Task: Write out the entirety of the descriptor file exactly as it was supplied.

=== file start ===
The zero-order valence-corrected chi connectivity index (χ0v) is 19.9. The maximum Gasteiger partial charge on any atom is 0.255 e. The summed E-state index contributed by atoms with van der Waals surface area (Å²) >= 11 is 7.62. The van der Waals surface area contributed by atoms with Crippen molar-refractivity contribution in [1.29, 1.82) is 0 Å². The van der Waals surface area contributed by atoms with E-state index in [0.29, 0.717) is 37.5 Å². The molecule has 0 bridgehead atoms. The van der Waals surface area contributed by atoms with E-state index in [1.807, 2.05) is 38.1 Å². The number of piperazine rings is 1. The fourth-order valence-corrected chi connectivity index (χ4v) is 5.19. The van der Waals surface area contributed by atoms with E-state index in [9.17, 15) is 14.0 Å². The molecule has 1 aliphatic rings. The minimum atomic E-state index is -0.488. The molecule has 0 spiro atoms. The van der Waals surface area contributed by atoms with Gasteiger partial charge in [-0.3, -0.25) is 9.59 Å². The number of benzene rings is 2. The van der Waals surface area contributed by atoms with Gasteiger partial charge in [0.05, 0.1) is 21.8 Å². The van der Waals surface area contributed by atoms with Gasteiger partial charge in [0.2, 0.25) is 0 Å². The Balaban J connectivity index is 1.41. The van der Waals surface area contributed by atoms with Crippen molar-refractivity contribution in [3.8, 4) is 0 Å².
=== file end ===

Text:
The zero-order valence-corrected chi connectivity index (χ0v) is 19.9. The maximum Gasteiger partial charge on any atom is 0.255 e. The summed E-state index contributed by atoms with van der Waals surface area (Å²) >= 11 is 7.62. The van der Waals surface area contributed by atoms with Crippen molar-refractivity contribution in [1.29, 1.82) is 0 Å². The van der Waals surface area contributed by atoms with E-state index in [0.29, 0.717) is 37.5 Å². The molecule has 0 bridgehead atoms. The van der Waals surface area contributed by atoms with E-state index in [1.807, 2.05) is 38.1 Å². The number of piperazine rings is 1. The fourth-order valence-corrected chi connectivity index (χ4v) is 5.19. The van der Waals surface area contributed by atoms with E-state index in [9.17, 15) is 14.0 Å². The molecule has 1 aliphatic rings. The minimum atomic E-state index is -0.488. The molecule has 0 spiro atoms. The van der Waals surface area contributed by atoms with Gasteiger partial charge in [-0.3, -0.25) is 9.59 Å². The number of benzene rings is 2. The van der Waals surface area contributed by atoms with Gasteiger partial charge in [0.05, 0.1) is 21.8 Å². The van der Waals surface area contributed by atoms with Gasteiger partial charge in [0.2, 0.25) is 0 Å². The Balaban J connectivity index is 1.41. The van der Waals surface area contributed by atoms with Crippen molar-refractivity contribution in [3.8, 4) is 0 Å².